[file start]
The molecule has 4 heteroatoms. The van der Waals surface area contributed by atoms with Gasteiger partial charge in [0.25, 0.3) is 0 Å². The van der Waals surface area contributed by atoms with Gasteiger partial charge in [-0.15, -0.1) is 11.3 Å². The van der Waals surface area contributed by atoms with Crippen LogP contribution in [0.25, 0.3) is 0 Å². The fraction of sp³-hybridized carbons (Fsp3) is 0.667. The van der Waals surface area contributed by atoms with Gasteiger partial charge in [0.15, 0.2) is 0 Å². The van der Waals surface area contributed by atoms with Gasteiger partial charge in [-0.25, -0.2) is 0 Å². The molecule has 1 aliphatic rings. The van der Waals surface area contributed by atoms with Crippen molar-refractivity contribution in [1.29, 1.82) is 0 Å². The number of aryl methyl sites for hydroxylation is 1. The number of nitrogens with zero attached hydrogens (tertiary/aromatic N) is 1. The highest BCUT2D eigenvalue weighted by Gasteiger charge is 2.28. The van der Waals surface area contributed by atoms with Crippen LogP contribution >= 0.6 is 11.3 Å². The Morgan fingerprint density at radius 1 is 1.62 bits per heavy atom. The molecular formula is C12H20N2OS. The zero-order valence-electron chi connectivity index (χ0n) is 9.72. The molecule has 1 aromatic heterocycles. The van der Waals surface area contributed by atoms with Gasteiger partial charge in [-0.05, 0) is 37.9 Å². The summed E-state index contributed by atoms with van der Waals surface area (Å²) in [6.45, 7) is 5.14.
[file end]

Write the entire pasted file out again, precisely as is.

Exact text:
The molecule has 4 heteroatoms. The van der Waals surface area contributed by atoms with Gasteiger partial charge in [0.25, 0.3) is 0 Å². The van der Waals surface area contributed by atoms with Gasteiger partial charge in [-0.15, -0.1) is 11.3 Å². The van der Waals surface area contributed by atoms with Crippen LogP contribution in [0.25, 0.3) is 0 Å². The fraction of sp³-hybridized carbons (Fsp3) is 0.667. The van der Waals surface area contributed by atoms with Gasteiger partial charge in [0.15, 0.2) is 0 Å². The van der Waals surface area contributed by atoms with Gasteiger partial charge in [-0.25, -0.2) is 0 Å². The molecule has 1 aliphatic rings. The van der Waals surface area contributed by atoms with Crippen molar-refractivity contribution in [1.29, 1.82) is 0 Å². The number of aryl methyl sites for hydroxylation is 1. The number of nitrogens with zero attached hydrogens (tertiary/aromatic N) is 1. The highest BCUT2D eigenvalue weighted by Gasteiger charge is 2.28. The van der Waals surface area contributed by atoms with Crippen LogP contribution >= 0.6 is 11.3 Å². The Morgan fingerprint density at radius 1 is 1.62 bits per heavy atom. The molecular formula is C12H20N2OS. The zero-order valence-electron chi connectivity index (χ0n) is 9.72. The molecule has 1 aromatic heterocycles. The van der Waals surface area contributed by atoms with Gasteiger partial charge in [-0.05, 0) is 37.9 Å². The summed E-state index contributed by atoms with van der Waals surface area (Å²) in [6.45, 7) is 5.14.